NICOLA Sturgeon has announced the military are to be called in to help Scotland's under pressure Ambulance Service.

The First Minister told MSPs of the move after hearing of Gerard Brown in Glasgow who died after waiting 40 hours for an ambulance following a collapse in his home.

She told Holyrood that the service to the 65-year-old pensioner was "unacceptable" as she passed on her condolences to his son.

A separate report also told today how an 86-year-old woman was forced to wait eight hours for an ambulance after she blacked out at home and suffered a double fracture to her hip.

Lilian Briggs was finally taken to Edinburgh Royal Infirmary but her children do not believe she had to wait at the hospital to get in.

The National:

Retired engineer Gerard Brown, pictured, died at his Glasgow home after waiting 40 hours for an ambulance.

"The individual cases reported in the media this morning obviously require to be fully and properly investigated," she said. "What is reported is unacceptable."

She added that the ambulance service was working under significant pressures, largely due to Covid and thanked the paramedics for their work.

"While they are responding heroically to these challenges I recognise that some people are not getting the standard of service ... and I apologise to anyone who is suffering."

She said the waiting times for some patients were “not acceptable”, adding: “I apologise unreservedly to anyone that has suffered or is suffering unacceptably long waits.

“A range of actions have already been taken to address these challenges, for example additional funding to support new recruitment.

“A number of additional actions are currently under active consideration, and I’m happy to summarise these in further exchanges, but I can confirm now that this includes consideration of seeking targeted military assistance to help deal with short-term pressure points.

“Such military assistance is already being provided to ambulance services in England, and of course we have had military assistance for other aspects of the pandemic over the past 18 months.”

Her initial comments were made after she was asked at First Minister's Questions about Gerard Brown's death by Scottish Tory leader Douglas Ross.

Scottish Labour leader Anas Sarwar also used his question in the chamber to ask about the ambulance service.

He pressed her on the details about when the army would be called in.

Responding, the First Minister said the request to the military was currently being finalised.

"We are actively considering the detail of the request for targeted military assistance. Since it is important that we make that request in detail so we know exactly what it is we are requesting from the military and that is currently being prepared right now."

During the exchanges she told MSPs the Scottish NHS was facing "the most challenging winter of our lifetimes" and said the ambulance service was currently operating at its highest level of escalation.

A Ministry of Defence spokesman later told The National: “The Ministry of Defence has received a request from Scottish Government under the Military Aid to Civilian Authority process.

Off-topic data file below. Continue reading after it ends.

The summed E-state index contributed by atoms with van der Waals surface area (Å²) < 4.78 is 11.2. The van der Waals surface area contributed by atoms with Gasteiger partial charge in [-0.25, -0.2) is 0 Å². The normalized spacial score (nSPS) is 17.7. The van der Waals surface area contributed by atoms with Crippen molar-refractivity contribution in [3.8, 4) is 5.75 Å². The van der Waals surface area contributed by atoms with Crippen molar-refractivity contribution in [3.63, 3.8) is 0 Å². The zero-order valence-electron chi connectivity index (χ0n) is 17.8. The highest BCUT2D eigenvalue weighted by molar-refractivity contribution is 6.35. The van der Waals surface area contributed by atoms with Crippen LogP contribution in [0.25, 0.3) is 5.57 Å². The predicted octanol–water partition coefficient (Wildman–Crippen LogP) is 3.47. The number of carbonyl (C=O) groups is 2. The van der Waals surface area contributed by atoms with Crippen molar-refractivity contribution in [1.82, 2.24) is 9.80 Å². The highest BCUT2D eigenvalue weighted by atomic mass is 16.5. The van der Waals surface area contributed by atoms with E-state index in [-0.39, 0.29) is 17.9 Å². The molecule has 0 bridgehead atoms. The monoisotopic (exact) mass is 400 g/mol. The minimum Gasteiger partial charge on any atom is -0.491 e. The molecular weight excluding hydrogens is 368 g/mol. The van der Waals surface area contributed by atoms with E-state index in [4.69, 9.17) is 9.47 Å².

"We are working hard to identify where we can most effectively assist other government departments and civil authorities.”

The Herald revealed today that an investigation is underway after Gerard Brown who was found collapsed at his home in Glasgow died following the 40 hour ambulance wait.

His son said they had been told that the delay cost the former engineer his life, with Brown’s GP – who repeatedly warned 999 call handlers that his status was critical – branding the current crisis engulfing the ambulance service as “third world medicine”.

The case has been referred to the Procurator Fiscal and the Scottish Public Services Ombudsman.

It came as Health Secretary Humza Yousaf came under fire for urging the public to “think twice” before calling an ambulance except in “absolutely critical” situations amid unprecedented demand.

Brown, a cancer survivor who weighed just six stone and had a history of alcohol-related health problems, was found by his son’s partner on the floor of his flat in Dumbreck, Glasgow, last Monday with cuts to his back and arms from a fall.

The father-of-three, who was unable to get up to unlock his door, was dangerously dehydrated and requiring oxygen treatment.

The building’s concierge gained access to the property and called for an ambulance at 11am, with Brown’s family told they faced a 10-hour wait.

Paramedics arrived around 3am on Wednesday, by which time Brown had passed away.

“They pronounced that he was only just dead because he still had warmth in his body,” said his son, Dylan Brown, describing the delay as “just horrific”.

He added: “In this day and age, it should not be happening. I know with Covid people are busy and the NHS is struggling, but that’s unacceptable and we just don’t want it happening to another family.

“The worst thing about it is that [my father’s GP] Dr O’Neill said to me ‘Dylan, I can assure you that if they’d got to him your Dad would still be here’. That’s the hardest part to accept.”